Accuracy of Lyme disease tests called into question
Accuracy of Lyme disease tests called into question
The "former Chippendales" include, from the left, standing,Terry Malaghan,Glenn Frishman, Henry Laudone, Eric Pettine, David Smith, Insu Kong, Micky Willisston, Jeff Sorensen, Les Crandall, Ray Trebisacci and John Bergeron; and foreground, from left, David Rivera and Ken Olsen. | Christine Corrigan/The Westerly Sun
June 28, 2014 11:10PM
By BETH DALEY
A growing number of tests for Lyme disease may be misdiagnosing patients when telling them that they have — or don’t have — the tick-borne illness.
An exemption in federal regulations allows many laboratories to offer Lyme tests without proof that they accurately identify the disease, leaving patients and their doctors to decide which tests to believe.
Andrew Onderdonk, a professor of pathology at Harvard Medical School who received a Lyme disease diagnosis in a federally recommended test in 2012, said that many companies are using unproven tests that can’t be trusted.
While the loophole in Food and Drug Administration regulations affects a variety of tests, it has particular significance with Lyme disease. Thousands of sick people believe they have a chronic form of the illness that can evade antibiotics and last for years, but many doctors dismiss the idea of long-term Lyme.
Fredric Silverblatt, a doctor who runs a Lyme disease clinic at South County Hospital, said he often sees patients who have been on antibiotics for years without tangible results and who have tested negative on CDC-recommended tests. In those cases, he questions if they really have the disease.
One way to resolve the controversy, he said, is “to better understand how the body reacts to Lyme.” With that will come clarity on how people are affected, and better tests, he noted.
Over the past two decades, the issue has become deeply divisive. Ailing patients are increasingly forced to negotiate between the parallel medical worlds of doctors who use only federally recommended Lyme tests that may not catch the disease early on, and “Lyme literate” doctors who may diagnose chronic Lyme, often by using alternative tests. Most insurers don’t cover those tests, which range from $100 to more than $1,000.
Federally recommended tests identify about 300,000 new cases of Lyme each year — more than three-quarters in the Northeast. In addition, medical authorities say, many other people are diagnosed with alternative tests that may be inaccurate, leading to unnecessary, inappropriate and costly treatment.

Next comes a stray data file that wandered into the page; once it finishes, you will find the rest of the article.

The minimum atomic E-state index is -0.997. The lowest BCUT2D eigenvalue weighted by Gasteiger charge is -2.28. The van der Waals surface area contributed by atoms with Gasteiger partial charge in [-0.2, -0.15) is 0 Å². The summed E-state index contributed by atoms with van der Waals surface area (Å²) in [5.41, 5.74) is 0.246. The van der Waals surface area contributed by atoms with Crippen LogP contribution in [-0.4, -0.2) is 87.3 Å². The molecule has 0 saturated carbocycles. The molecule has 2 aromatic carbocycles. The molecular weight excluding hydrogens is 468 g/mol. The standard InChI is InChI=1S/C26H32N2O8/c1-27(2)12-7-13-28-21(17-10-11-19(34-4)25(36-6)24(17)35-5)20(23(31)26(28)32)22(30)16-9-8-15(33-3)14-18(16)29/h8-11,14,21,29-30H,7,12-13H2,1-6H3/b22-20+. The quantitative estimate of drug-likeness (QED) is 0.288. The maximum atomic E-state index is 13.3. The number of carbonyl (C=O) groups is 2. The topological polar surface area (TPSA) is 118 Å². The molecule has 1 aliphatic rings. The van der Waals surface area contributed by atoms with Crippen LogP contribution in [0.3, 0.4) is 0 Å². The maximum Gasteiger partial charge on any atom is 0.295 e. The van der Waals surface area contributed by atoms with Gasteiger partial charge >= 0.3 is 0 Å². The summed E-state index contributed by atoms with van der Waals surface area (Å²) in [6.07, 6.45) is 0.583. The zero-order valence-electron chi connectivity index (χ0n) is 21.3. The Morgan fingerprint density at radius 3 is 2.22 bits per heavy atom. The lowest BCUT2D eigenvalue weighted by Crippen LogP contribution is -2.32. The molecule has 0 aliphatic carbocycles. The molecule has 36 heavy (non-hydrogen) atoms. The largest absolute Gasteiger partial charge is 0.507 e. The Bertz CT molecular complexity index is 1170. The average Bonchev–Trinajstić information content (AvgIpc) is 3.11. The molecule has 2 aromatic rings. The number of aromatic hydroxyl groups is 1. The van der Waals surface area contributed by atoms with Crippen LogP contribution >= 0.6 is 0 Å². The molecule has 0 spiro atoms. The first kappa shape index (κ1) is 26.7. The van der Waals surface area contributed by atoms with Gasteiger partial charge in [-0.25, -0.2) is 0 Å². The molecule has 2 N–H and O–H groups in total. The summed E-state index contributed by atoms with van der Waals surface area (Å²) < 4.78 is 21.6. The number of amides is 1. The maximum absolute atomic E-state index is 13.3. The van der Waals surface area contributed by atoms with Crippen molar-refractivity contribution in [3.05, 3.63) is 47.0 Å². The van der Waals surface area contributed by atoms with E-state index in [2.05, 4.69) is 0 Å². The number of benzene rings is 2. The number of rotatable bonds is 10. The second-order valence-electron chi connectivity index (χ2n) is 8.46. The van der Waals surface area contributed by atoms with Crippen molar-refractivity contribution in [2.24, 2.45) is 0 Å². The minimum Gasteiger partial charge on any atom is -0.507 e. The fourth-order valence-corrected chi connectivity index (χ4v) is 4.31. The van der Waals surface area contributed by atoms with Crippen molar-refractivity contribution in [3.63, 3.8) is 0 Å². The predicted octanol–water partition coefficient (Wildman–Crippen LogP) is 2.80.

At least seven labs in the United States have been denied permission to offer Lyme tests during the past decade in New York, according to state records obtained by the New England Center for Investigative Reporting. New York is the only state that performs a rigorous review of tests before they can be offered in the state.
The labs include a Pennsylvania company that has failed to follow through on a promise to deliver independent validation studies of its test, and a Wisconsin lab whose owner was once involved in a malaria research fraud case. Officials at both labs say they stand by their tests.
The U.S. Centers for Disease Control and Prevention has become so concerned about queries from public health officials, doctors and patients regarding questionable Lyme tests — especially the Pennsylvania lab’s — that it issued a warning in May for doctors and the public to avoid tests that aren’t recommended by the federal agency.
An estimated 3.4 million Lyme tests are conducted in the United States annually largely using federally recommended tests at a cost of about $492 million, according to a recent CDC study. But it’s unclear exactly how many other tests are being done because they do not have to register with the FDA, and not all testing companies seek the stringent approval of New York.
Tens of thousands of these alternative tests are likely performed each year, the reporting center estimated, based on interviews with the CDC and two of the labs that offer tests rejected by New York.
Loophole creates market
The federal test exemption dates back to the 1970s, when the FDA began regulating diagnostic tests but exempted what was then a small group of relatively simple tests developed, manufactured and performed all in a single lab — for example, in a hospital. Many of the tests were low-risk variations of common tests, or designed for rare diseases and couldn’t be validated well in studies.
The exemption has since become a market incentive for companies that produce thousands of FDA-exempt diagnostic tests, from prenatal screening to identification of genetic mutations known to increase the risk of cancer.